Have you ever heard of sarsaparilla? You probably know root beer very well and have tried it at some point or another. But do you know how it differs from sarsaparilla?
In this article, we will discuss what sarsaparilla and root beer are and why to drink one or the other. It is time you knew some of the origins of these two beverages. Let’s dive in!
What Is Sarsaparilla?
Sarsaparilla is a soft drink made from the Smilax ornata plant or other related plants. It is now commercially manufactured with artificial ingredients. Sarsaparilla might also be called sarsi or sarsae in Southeast Asian countries.
In the 19th century, sarsaparilla became very popular in the United States, where many believed it could cure skin and blood problems.
In this case, sarsaparilla was made using a blend of birch oil and sassafras. However, in 1960 the Food and Drug Administration (FDA) banned the use of sassafras oil in food due to the potential of safrole being carcinogenic.
While sarsaparilla is not available everywhere, you can still see it in local pubs and supermarkets in the Philippines, Taiwan, Malaysia, and Australia.
The flavor of this soft drink is very similar to root beer. This beverage is no longer used to treat medical conditions, but the flavor remains the same.
One drink (355 ml) of sarsaparilla has the following nutritional content (*):
- 181 calories
- 0 g protein
- 0 g fat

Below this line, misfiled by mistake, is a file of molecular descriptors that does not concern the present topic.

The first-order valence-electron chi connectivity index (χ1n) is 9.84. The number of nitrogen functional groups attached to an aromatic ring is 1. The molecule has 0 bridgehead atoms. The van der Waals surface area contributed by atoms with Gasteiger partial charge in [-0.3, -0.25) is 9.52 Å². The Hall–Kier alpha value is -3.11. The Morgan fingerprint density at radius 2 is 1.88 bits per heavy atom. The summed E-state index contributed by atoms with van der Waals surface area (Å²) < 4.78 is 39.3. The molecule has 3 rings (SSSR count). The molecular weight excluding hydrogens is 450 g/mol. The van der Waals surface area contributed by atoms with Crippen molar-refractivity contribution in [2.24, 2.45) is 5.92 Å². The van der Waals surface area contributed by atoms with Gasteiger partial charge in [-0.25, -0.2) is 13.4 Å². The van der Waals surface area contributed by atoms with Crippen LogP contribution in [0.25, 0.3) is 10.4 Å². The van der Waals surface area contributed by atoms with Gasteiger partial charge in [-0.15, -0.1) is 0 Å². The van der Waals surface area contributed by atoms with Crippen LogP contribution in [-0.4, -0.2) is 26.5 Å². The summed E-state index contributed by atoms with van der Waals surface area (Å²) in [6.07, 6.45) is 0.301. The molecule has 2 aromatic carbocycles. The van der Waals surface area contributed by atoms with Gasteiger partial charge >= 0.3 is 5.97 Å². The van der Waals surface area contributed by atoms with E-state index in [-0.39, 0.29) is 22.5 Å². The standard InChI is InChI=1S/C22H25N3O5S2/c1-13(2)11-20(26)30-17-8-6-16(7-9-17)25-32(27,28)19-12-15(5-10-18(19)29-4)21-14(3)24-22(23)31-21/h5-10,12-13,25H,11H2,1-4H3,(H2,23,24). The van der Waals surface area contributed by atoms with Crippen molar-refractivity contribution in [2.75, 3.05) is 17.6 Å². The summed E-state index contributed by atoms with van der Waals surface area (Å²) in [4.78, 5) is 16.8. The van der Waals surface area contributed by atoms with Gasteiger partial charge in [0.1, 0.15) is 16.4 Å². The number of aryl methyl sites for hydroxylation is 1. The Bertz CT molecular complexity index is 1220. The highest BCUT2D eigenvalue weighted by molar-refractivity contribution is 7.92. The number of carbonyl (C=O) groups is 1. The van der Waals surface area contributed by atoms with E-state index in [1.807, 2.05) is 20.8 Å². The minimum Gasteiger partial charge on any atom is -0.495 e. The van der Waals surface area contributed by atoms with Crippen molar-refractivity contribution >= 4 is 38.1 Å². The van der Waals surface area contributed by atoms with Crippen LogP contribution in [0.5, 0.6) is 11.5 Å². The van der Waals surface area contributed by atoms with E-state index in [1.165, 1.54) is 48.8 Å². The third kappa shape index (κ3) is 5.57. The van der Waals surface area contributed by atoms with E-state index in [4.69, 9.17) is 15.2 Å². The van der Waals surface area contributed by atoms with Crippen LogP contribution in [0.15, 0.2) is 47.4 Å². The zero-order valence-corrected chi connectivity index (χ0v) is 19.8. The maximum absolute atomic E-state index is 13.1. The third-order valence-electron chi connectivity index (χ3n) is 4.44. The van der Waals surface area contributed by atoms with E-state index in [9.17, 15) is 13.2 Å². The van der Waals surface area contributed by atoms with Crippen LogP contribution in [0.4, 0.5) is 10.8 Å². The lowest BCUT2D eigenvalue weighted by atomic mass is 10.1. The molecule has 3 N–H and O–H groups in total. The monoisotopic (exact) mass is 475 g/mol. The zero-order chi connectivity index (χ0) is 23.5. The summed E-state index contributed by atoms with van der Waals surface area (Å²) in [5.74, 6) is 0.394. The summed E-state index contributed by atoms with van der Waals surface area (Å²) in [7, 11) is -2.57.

- 42 g carbohydrate
- 42 g sugar
- 0.887 mg iron
- 46.2 mg sodium
Is Sarsaparilla Healthy?
As mentioned above, sarsaparilla is not made the way it was before because sassafras oil is regarded as a possible carcinogenic. However, that does not mean that this beverage is not healthy. The sarsaparilla beverage you find commercially may not even contain sarsaparilla plants anymore.
For best health benefits, you should try and find sarsaparilla that does contain plant ingredients. When the beverage contains the plant, it will also have the active compounds that do have an impact on your body.
If you want to stay healthy, try and find a microbrewery or homemade sarsaparilla, since commercial brands may contain high fructose corn syrup and other added sugars.
Sarsaparilla is a powerful anti-inflammatory, which makes it useful when treating chronic inflammation, like in the case of rheumatoid arthritis.
In the 19th century, sarsaparilla was used to treat chronic conditions, and it can still be used to treat them. You can also use sarsaparilla for chronic gout inflammation.